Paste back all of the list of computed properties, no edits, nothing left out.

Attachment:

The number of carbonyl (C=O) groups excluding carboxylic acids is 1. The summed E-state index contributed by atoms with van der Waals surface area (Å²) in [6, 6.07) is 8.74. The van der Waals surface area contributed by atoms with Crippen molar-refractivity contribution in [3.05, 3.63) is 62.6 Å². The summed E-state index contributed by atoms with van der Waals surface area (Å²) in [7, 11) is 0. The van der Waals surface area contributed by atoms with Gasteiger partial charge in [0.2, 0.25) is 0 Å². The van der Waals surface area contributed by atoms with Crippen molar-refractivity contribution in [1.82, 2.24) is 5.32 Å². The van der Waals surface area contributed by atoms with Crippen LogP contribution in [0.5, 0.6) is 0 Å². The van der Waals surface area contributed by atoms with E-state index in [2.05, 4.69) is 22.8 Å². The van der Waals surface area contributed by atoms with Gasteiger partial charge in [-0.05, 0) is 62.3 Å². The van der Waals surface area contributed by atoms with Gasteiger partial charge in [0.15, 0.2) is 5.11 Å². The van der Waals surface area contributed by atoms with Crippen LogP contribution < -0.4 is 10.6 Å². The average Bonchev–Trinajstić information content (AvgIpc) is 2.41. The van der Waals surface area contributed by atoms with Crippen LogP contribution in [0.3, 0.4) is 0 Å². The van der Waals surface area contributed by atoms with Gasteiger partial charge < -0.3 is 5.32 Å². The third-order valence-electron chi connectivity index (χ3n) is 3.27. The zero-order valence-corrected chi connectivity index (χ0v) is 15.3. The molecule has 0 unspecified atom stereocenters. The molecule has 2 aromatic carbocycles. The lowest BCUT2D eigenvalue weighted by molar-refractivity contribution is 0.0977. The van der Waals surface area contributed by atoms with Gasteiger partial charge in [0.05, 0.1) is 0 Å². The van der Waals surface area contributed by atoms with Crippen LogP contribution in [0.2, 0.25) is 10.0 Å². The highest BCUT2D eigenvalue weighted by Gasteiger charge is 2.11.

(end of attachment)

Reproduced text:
The number of carbonyl (C=O) groups excluding carboxylic acids is 1. The summed E-state index contributed by atoms with van der Waals surface area (Å²) in [6, 6.07) is 8.74. The van der Waals surface area contributed by atoms with Crippen molar-refractivity contribution in [3.05, 3.63) is 62.6 Å². The summed E-state index contributed by atoms with van der Waals surface area (Å²) in [7, 11) is 0. The van der Waals surface area contributed by atoms with Gasteiger partial charge in [0.2, 0.25) is 0 Å². The van der Waals surface area contributed by atoms with Crippen molar-refractivity contribution in [1.82, 2.24) is 5.32 Å². The van der Waals surface area contributed by atoms with Crippen LogP contribution in [0.5, 0.6) is 0 Å². The van der Waals surface area contributed by atoms with E-state index in [2.05, 4.69) is 22.8 Å². The van der Waals surface area contributed by atoms with Gasteiger partial charge in [-0.05, 0) is 62.3 Å². The van der Waals surface area contributed by atoms with Gasteiger partial charge in [0.15, 0.2) is 5.11 Å². The van der Waals surface area contributed by atoms with Crippen LogP contribution < -0.4 is 10.6 Å². The average Bonchev–Trinajstić information content (AvgIpc) is 2.41. The van der Waals surface area contributed by atoms with Crippen LogP contribution in [0.3, 0.4) is 0 Å². The van der Waals surface area contributed by atoms with Gasteiger partial charge < -0.3 is 5.32 Å². The third-order valence-electron chi connectivity index (χ3n) is 3.27. The zero-order valence-corrected chi connectivity index (χ0v) is 15.3. The molecule has 0 unspecified atom stereocenters. The molecule has 2 aromatic carbocycles. The lowest BCUT2D eigenvalue weighted by molar-refractivity contribution is 0.0977. The van der Waals surface area contributed by atoms with Gasteiger partial charge in [0.05, 0.1) is 0 Å². The van der Waals surface area contributed by atoms with Crippen LogP contribution in [0.2, 0.25) is 10.0 Å². The highest BCUT2D eigenvalue weighted by Gasteiger charge is 2.11.